The Colts will only have two regular-season games remaining after facing the Texans. They play at Kansas City on Dec. 22. I wouldn't be surprised if Toler misses that game, too. He talked last week about how freezing temperatures impact his groin because it's difficult to keep it warm while on the sidelines.

The Colts could use Toler's help in the secondary. They have given up an average of 31 points and 401 yards per game in the past seven games. Pagano has already changed the lineup by putting Darrius Butler in for Cassius Vaughn, who had been starting for Toler.

But at some point you have to throw in the towel and just call it quits for the season with Toler.

Vaughn uses demotion as motivation

December, 2, 2013
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INDIANAPOLIS -- Indianapolis Colts cornerback Cassius Vaughn could have let the demotion eat at him.

He actually used it as motivation.

Vaughn had two of the Colts' three interceptions in their victory over the Tennessee Titans on Sunday. He entered the game with only three interceptions in his four-year career.

“I go in and just play my game regardless if I’m the starting corner or the fifth corner,” Vaughn said. “If I get on the field I feel like I’m the best corner on the field no matter who is out there. That’s just how I think about myself and I just wanted to go out there and play ball.”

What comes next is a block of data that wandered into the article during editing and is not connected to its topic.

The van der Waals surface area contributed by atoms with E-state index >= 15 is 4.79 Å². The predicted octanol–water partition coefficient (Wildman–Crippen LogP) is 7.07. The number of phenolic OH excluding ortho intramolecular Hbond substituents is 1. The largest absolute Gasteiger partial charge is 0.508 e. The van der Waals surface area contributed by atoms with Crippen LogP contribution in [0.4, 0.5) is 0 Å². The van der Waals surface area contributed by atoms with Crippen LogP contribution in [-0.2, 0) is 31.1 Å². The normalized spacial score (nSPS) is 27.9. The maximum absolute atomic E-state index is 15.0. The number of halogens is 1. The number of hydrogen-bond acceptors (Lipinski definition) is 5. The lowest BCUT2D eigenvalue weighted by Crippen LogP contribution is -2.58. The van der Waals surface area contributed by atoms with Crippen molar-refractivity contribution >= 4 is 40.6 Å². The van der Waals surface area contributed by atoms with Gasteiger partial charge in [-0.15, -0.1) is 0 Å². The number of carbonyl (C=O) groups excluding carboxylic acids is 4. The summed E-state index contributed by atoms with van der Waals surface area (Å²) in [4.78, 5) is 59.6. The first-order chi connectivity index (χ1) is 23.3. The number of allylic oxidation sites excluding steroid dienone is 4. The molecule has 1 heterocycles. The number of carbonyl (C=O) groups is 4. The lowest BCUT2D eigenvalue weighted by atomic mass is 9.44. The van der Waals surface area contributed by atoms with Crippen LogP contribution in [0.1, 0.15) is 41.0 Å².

Vaughn had started opposite Vontae Davis at cornerback in place of the injured Greg Toler in the four games prior to Sunday. Vaughn struggled at times, leading coach Chuck Pagano to replace him with Darius Butler in the starting lineup against the Titans.

Vaughn is team’s fourth cornerback, but the Colts wanted to keep Butler in the slot as the nickelback. Vaughn lined up on the outside and Butler slid to the slot when the Colts had three cornerbacks in the game Sunday.

“I took it as a challenge to step my game up,” Vaughn said. “They felt like we needed to shake it up a little bit. I felt like I should have done some better things out there, but it wasn’t ever a downer because I know they believe in me. We feel like that’s what we needed to do and they did that and they made the right decision.”